Re: An effect I've been working on ("Julius O. Smith III" )

Subject: Re: An effect I've been working on
From:    "Julius O. Smith III"  <jos(at)ccrma.Stanford.EDU>
Date:    Tue, 18 Mar 1997 09:19:19 -0800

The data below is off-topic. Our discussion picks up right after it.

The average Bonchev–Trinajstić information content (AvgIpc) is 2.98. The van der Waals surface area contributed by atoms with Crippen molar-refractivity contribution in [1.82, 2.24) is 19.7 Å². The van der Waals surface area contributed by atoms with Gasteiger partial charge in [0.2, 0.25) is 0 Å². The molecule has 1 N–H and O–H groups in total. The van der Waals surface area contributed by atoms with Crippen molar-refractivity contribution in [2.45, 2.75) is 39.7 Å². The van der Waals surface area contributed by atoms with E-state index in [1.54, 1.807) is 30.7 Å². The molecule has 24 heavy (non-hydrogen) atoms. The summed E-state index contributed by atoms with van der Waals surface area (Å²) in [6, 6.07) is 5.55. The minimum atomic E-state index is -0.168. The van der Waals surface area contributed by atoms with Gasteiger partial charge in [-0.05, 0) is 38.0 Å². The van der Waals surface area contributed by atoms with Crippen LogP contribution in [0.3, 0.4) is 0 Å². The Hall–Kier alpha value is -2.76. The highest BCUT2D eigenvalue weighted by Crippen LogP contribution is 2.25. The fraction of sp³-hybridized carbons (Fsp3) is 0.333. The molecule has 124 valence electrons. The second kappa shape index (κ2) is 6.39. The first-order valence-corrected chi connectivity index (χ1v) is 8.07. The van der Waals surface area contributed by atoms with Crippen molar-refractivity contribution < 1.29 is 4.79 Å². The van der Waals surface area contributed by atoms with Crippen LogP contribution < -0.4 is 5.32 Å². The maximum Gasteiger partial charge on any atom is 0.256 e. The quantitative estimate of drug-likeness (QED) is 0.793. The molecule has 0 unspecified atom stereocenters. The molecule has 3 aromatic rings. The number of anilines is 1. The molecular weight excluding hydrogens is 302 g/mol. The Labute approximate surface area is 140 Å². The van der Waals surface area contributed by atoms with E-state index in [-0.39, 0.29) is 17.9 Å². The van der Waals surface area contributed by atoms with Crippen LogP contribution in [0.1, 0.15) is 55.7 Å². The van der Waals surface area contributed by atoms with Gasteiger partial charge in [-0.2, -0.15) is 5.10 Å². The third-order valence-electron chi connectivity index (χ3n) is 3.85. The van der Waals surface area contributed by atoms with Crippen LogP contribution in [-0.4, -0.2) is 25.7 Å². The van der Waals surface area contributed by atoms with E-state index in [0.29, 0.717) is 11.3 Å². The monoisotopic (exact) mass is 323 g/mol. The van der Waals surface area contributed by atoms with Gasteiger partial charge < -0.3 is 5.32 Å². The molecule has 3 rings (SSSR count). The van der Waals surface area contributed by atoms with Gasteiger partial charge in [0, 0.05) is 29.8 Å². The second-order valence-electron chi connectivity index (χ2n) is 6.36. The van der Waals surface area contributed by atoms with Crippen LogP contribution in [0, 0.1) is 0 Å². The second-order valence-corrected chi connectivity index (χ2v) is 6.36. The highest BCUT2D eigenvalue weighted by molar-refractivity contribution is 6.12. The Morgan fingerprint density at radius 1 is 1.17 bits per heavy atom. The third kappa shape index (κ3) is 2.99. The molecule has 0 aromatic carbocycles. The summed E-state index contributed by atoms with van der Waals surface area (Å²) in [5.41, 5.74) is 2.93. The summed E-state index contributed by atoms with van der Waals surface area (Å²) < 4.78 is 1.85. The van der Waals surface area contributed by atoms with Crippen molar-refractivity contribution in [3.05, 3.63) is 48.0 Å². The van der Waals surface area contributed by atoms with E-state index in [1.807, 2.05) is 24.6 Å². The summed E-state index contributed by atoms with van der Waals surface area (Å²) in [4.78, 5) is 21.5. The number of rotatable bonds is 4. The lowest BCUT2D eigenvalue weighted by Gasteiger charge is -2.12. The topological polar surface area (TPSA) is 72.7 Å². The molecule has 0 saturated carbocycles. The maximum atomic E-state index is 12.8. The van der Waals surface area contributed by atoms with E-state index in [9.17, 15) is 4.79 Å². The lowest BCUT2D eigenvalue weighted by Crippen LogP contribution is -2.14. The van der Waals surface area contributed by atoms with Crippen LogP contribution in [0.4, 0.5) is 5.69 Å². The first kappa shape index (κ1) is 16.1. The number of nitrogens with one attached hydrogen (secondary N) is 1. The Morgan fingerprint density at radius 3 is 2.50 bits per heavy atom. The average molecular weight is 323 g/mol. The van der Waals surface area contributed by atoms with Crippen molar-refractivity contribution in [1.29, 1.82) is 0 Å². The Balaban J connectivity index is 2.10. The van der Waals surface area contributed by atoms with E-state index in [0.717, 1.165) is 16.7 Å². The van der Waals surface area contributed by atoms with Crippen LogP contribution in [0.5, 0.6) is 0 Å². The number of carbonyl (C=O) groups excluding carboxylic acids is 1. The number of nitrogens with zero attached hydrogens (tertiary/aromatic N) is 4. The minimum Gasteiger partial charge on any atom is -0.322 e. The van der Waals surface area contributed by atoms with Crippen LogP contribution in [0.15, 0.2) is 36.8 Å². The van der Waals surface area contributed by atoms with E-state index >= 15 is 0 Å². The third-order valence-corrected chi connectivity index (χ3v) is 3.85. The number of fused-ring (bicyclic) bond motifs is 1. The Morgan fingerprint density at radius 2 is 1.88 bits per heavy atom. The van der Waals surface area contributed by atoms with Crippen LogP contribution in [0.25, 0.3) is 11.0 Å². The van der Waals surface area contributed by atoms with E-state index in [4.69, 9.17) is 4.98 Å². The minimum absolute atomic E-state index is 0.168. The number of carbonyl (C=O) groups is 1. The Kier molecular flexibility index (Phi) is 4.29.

If I understand your experiment correctly, you are effectively boosting or cutting a single narrow band by 6dB (after renormalization). The boost should be audible except when the affected band is masked or very quiet. However, it is normal for a narrow cut to be inaudible. See, for example, Flanagan's book _Speech Analysis, Synthesis, and Perception_ for some reported difference limens on vocal formants. --- JOS Begin forwarded message: Dear listters, I am working with wavelet multiresolution analysis (WMRA) of musical timbre= s,=20 and I've been experiencing an interesting effect that someone might help me= =20 understand it better. In a WMRA I decompose the original sound (e.g, a violin tone) into N wavele= t=20 levels. Each wavelet level is roughly the original sound passed through the= =20 wavelet filter for that level. The wavelet approach has several advantages over normal Fourier filtering= =20 since its filters have local support both in time and frequency, making it= =20 easy to locate transients on some frequency bands. Another important advant= age=20 of wavelet filtering is its property of separating bands with quality factor (Q) constant over the frequency axis, in a way the basilar membrane = in=20 the inner ear also resolves frequency bands. This property makes wavelets closer to ear's acoustic pre-processing, on stages before neural processing. Well, the effect comes up when I decide to listen the difference between th= e=20 following sounds: (1) the result of mixing the original tone with a reconstruction of the so= und=20 from its wavelet coefficients (obtained in the forward transform) taking on= ly=20 the coefficients in level n and "clamping" other coefficients (from all oth= er=20 levels) to zero value (this is reconstructing only the level n and mixing i= t=20 to the original sound). (2) the result of reconstructing the sound from all the coefficients in all= =20 levels except those in level n, which are zeroed (this is reconstructing th= e=20 sound zeroing coefficients in level n). Curiously (or not, that's what I want to learn) the sounds (1) and (2) are= =20 virtually the same, with differences under the threshold of perception for= =20 some levels. I am now trying to understand why eliminating information from one level so= unds=20 the same as summing the same information to the original sound! Those who might have an oppinion towards the explanation of this effect, or= =20 got interested in helping, please let me know.=20 Best wishes 4 all, Regis Rossi A. Faria Computer Music Group Laboratorio de Sistemas Integra=E1veis (LSI) University of Sao Paulo Brazil regis(at)

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